One of my questions during this study was: Did the accident get reported to the park rangers? Of patients presenting via private vehicle, less than 20% of the parents/guardians notified authorities of the injuries. Again this is only patients going to Arroyo Grande Community Hospital emergency department.
I am sure some patients go to other hospitals or go to their own physicians locally or out of the area. Unfortunately, accurate numbers may not be possible, but the number of injuries reported by the state is again significantly underreported.
Larry Foreman, Arroyo Grande
Economic study is ‘rubbish’
On July 11 in San Luis Obispo, the Coastal Commission will discuss the Oceano Dunes SVRA permit, and transitioning the park to passive uses that don’t harm the environment and our communities.
A study is being trotted out to prop up the position that without off-roading, the local economy would crash. This is rubbish, as it doesn’t account for the normal, non-vehicular beach tourism that would replace ATV tourism. No area of the California coast is suffering because they don’t allow vehicles on their beaches.
One need only contrast the economies of thriving Pismo Beach, which banned vehicles decades ago, and depressed Oceano, where such use continues, to see that off-roaders are not essential to success and in fact, are a drag on the nearest community.
Further, the study includes areas in Pismo Beach, such as the monarch butterfly grove. Asking people who visit the ODSVRA specifically to ride off-highway if they would come if there was no OHV park is nonsense. Still, “ATV riding” barely managed a 4% majority over beach campfires and looking at the sunset.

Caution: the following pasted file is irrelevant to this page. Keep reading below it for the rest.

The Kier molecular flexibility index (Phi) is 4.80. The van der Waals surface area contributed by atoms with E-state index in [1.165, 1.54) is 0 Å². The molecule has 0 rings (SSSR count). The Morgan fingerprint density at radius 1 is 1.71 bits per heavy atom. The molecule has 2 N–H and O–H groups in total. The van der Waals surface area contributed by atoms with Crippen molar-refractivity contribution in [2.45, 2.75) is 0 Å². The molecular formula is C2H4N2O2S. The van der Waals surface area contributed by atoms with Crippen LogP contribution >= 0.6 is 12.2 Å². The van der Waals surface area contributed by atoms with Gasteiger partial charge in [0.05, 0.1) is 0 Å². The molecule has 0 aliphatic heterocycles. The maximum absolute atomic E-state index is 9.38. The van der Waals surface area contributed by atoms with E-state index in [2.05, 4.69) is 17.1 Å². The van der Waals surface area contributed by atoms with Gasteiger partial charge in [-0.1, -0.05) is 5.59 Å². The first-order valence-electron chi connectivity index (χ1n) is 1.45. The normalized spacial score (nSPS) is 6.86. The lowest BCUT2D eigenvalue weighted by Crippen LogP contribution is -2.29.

Let’s make Oceano Beach safe for sunset strolls.
Cynthia Replogle, president, Oceano Beach Community Association
Cunningham should stand up for health
I moved to Trilogy three years ago. We see the plume of dust across our community on a regular basis. It’s like a fog, but it has health consequences. About five months ago, after being outside for golf and tending my garden regularly, I began to cough. I attribute it to the particulates coming from the dunes.
I know it isn’t popular to discontinue what one is used to. People have fond memories of the dunes. However, sometimes health issues require the government to take steps to protect the population.
Take smoking, for example. Science showed a link between smoking and cancer. First the packages were labeled. Then, bars and restaurants disallowed smoking. Now, you are hard pressed to find a smoking zone in our area and no one complains any longer because of the significant health benefit of the restriction.
Same with the dunes and its dust. Science now has proven the link between dunes off-road activity and health issues. Assemblyman Jordan Cunningham’s district includes some of the dirtiest air in the country on a regular basis. It’s time for him to stand up for the health of his residents instead of the recreation of visitors.
Irwin Joseph, Nipomo